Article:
He was born in 1978 and is a multimedia artist. His artistic activity began in 1992 under the influence of urban culture and graffiti universe. Soon, Orion stood out in the movement and began to interact with the city in a very unique way. In the words of the artist himself, "the city is full of meanings."
It is exactly these meanings, often subtle, which the artist works, searching techniques and exploring what the hidden city, interacting with passers-by, creating conflicts with the government, making them part of his artistic work montage, that did not exist. Everything is both true and false.
In 2006, Orion created Ossário, an intervention in one of São Paulo's road tunnels, spending 13 nights or early mornings using pieces of cloth to remove some of the thick layer of soot from vehicle exhausts impregnating sidewalls. But the grime was selectively wiped off in such a way that skulls were outlined by the grime left on the walls. The tunnel became a catacomb with over 3,500 hand-designed skulls reminding people that the same black soot impregnating tunnel walls also darkens our lungs and our lives. Our very own archeological site was brought to our notice.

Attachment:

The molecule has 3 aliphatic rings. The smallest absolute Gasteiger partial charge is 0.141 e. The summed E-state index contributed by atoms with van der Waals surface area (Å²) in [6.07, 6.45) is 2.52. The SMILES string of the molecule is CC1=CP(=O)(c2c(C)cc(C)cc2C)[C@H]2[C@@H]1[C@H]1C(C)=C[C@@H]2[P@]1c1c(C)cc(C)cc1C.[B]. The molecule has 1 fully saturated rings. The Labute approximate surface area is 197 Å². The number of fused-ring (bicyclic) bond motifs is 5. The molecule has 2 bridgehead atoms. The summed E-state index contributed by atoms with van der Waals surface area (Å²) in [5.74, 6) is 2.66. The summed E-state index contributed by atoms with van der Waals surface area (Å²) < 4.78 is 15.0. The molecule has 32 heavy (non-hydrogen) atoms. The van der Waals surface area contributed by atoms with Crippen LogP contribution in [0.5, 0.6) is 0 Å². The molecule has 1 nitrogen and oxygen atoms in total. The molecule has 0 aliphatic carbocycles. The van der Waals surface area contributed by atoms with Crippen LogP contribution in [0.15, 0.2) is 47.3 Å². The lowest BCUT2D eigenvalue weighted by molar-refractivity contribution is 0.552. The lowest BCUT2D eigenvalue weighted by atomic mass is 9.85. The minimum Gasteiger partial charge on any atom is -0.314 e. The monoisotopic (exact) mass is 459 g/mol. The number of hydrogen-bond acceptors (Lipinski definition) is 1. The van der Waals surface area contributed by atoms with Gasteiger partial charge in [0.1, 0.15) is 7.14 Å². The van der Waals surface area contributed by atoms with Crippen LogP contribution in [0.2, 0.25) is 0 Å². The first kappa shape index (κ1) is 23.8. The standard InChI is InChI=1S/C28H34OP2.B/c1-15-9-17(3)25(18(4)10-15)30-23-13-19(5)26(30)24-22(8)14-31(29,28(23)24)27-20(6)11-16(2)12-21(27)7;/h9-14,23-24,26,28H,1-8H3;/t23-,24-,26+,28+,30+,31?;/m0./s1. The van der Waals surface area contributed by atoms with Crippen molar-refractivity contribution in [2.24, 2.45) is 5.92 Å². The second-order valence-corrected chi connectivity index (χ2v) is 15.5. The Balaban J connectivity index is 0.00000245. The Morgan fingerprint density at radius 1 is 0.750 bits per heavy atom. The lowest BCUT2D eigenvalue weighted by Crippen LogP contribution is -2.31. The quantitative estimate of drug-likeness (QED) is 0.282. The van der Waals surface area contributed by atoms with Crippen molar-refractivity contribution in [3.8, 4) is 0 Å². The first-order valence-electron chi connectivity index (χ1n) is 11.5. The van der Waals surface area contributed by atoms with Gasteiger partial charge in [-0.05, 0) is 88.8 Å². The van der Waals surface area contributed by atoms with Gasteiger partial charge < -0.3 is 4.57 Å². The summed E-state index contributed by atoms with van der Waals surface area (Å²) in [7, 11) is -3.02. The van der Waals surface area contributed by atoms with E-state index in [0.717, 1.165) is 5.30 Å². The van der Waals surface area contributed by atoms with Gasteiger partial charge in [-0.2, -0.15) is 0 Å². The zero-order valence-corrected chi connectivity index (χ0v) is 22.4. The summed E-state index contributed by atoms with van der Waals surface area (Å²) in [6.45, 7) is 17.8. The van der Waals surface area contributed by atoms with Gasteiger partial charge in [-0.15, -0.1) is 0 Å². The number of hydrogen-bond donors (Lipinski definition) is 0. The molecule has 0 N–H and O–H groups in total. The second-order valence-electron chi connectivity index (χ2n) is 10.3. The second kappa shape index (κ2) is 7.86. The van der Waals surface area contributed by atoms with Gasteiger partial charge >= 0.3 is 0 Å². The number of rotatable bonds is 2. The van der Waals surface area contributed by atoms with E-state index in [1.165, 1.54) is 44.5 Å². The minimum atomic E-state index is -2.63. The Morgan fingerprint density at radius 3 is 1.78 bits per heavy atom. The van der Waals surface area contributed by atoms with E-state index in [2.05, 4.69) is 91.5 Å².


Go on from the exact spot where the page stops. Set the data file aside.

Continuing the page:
The work was done at night as Orion faced deafening traffic noise, the suffocating sensation of stagnant air, and numerous police checks. But cleaning is not a crime; polluting is. As the work progressed, it became clear that nobody could stop him cleaning up - except by doing the job before him. So a few weeks later, teams of municipal workers turned up to remove grime, but only from the intervention area. The rest of the tunnel was left as it was. As if nothing had happened, Orion continued working until the municipal staff returned. This time, they washed the whole tunnel. The name of the crime had changed: now it was censorship. After the intervention, all the road tunnels in the city were cleaned up. But the recently washed walls became black again in an amazing short time. The Ossário message had already been delivered. But Orion did not stop there. Returning to the tunnels, he drew the skulls and took the dust or soot off the walls using rags. Then, he washed the rags and waited for the soot to settle and the water to evaporate until just the black powder from exhaust tubes was left. This apparently useless toxic substance was made into pigment and used for the works in the Art Less Pollution series of large-scale paintings, their impressive realism evoking old advertising images with a touch of irony. Orion is using pollution to portray the apparently inoffensive everyday existence that produces it